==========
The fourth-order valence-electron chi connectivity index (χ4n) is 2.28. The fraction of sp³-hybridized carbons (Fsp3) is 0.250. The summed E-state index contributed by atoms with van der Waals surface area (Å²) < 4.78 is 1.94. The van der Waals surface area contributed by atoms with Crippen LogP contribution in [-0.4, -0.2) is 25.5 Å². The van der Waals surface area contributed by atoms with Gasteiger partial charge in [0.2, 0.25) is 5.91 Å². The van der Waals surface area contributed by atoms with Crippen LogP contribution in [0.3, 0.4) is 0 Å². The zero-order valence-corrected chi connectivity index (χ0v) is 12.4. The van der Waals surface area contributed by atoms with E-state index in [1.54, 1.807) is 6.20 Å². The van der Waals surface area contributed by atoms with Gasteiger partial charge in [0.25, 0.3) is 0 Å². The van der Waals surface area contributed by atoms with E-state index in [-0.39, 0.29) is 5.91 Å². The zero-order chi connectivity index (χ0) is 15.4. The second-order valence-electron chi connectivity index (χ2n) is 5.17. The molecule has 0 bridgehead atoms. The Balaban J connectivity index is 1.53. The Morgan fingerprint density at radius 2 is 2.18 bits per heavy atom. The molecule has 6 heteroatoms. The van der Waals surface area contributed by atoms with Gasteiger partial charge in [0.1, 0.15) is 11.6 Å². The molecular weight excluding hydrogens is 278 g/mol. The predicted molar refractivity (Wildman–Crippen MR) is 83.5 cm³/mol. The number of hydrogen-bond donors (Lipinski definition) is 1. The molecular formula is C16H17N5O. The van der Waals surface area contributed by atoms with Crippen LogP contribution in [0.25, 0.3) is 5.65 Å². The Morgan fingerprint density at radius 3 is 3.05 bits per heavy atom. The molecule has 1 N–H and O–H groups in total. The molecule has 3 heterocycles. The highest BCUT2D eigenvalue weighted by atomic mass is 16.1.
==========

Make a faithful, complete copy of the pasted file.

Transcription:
The fourth-order valence-electron chi connectivity index (χ4n) is 2.28. The fraction of sp³-hybridized carbons (Fsp3) is 0.250. The summed E-state index contributed by atoms with van der Waals surface area (Å²) < 4.78 is 1.94. The van der Waals surface area contributed by atoms with Crippen LogP contribution in [-0.4, -0.2) is 25.5 Å². The van der Waals surface area contributed by atoms with Gasteiger partial charge in [0.2, 0.25) is 5.91 Å². The van der Waals surface area contributed by atoms with Crippen LogP contribution in [0.3, 0.4) is 0 Å². The zero-order valence-corrected chi connectivity index (χ0v) is 12.4. The van der Waals surface area contributed by atoms with E-state index in [1.54, 1.807) is 6.20 Å². The van der Waals surface area contributed by atoms with Gasteiger partial charge in [0.25, 0.3) is 0 Å². The van der Waals surface area contributed by atoms with E-state index in [-0.39, 0.29) is 5.91 Å². The zero-order chi connectivity index (χ0) is 15.4. The second-order valence-electron chi connectivity index (χ2n) is 5.17. The molecule has 0 bridgehead atoms. The Balaban J connectivity index is 1.53. The Morgan fingerprint density at radius 2 is 2.18 bits per heavy atom. The molecule has 6 heteroatoms. The van der Waals surface area contributed by atoms with Gasteiger partial charge in [0.1, 0.15) is 11.6 Å². The molecular weight excluding hydrogens is 278 g/mol. The predicted molar refractivity (Wildman–Crippen MR) is 83.5 cm³/mol. The number of hydrogen-bond donors (Lipinski definition) is 1. The molecular formula is C16H17N5O. The van der Waals surface area contributed by atoms with Crippen LogP contribution in [0.25, 0.3) is 5.65 Å². The Morgan fingerprint density at radius 3 is 3.05 bits per heavy atom. The molecule has 1 N–H and O–H groups in total. The molecule has 3 heterocycles. The highest BCUT2D eigenvalue weighted by atomic mass is 16.1.